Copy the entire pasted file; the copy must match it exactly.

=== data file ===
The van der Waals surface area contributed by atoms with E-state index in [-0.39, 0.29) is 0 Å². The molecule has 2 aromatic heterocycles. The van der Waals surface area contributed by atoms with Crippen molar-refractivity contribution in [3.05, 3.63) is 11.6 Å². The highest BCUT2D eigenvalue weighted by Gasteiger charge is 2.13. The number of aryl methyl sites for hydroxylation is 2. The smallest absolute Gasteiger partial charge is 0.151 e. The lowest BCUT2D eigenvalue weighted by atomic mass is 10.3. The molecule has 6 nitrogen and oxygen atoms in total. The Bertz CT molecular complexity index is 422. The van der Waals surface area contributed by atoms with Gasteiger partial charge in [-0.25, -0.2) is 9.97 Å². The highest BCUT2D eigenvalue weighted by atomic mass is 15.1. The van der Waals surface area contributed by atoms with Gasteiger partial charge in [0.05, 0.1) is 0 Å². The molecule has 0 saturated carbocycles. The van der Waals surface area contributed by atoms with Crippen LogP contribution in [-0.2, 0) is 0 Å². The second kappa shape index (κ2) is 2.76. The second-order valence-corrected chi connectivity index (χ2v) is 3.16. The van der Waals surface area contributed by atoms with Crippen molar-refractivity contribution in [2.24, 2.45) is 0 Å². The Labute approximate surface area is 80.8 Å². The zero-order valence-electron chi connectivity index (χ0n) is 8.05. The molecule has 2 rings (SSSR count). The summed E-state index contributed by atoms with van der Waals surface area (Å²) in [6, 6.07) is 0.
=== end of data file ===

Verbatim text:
The van der Waals surface area contributed by atoms with E-state index in [-0.39, 0.29) is 0 Å². The molecule has 2 aromatic heterocycles. The van der Waals surface area contributed by atoms with Crippen molar-refractivity contribution in [3.05, 3.63) is 11.6 Å². The highest BCUT2D eigenvalue weighted by Gasteiger charge is 2.13. The number of aryl methyl sites for hydroxylation is 2. The smallest absolute Gasteiger partial charge is 0.151 e. The lowest BCUT2D eigenvalue weighted by atomic mass is 10.3. The molecule has 6 nitrogen and oxygen atoms in total. The Bertz CT molecular complexity index is 422. The van der Waals surface area contributed by atoms with Gasteiger partial charge in [-0.25, -0.2) is 9.97 Å². The highest BCUT2D eigenvalue weighted by atomic mass is 15.1. The van der Waals surface area contributed by atoms with Gasteiger partial charge in [0.05, 0.1) is 0 Å². The molecule has 0 saturated carbocycles. The van der Waals surface area contributed by atoms with Crippen LogP contribution in [-0.2, 0) is 0 Å². The second kappa shape index (κ2) is 2.76. The second-order valence-corrected chi connectivity index (χ2v) is 3.16. The van der Waals surface area contributed by atoms with Crippen molar-refractivity contribution in [2.24, 2.45) is 0 Å². The Labute approximate surface area is 80.8 Å². The zero-order valence-electron chi connectivity index (χ0n) is 8.05. The molecule has 2 rings (SSSR count). The summed E-state index contributed by atoms with van der Waals surface area (Å²) in [6, 6.07) is 0.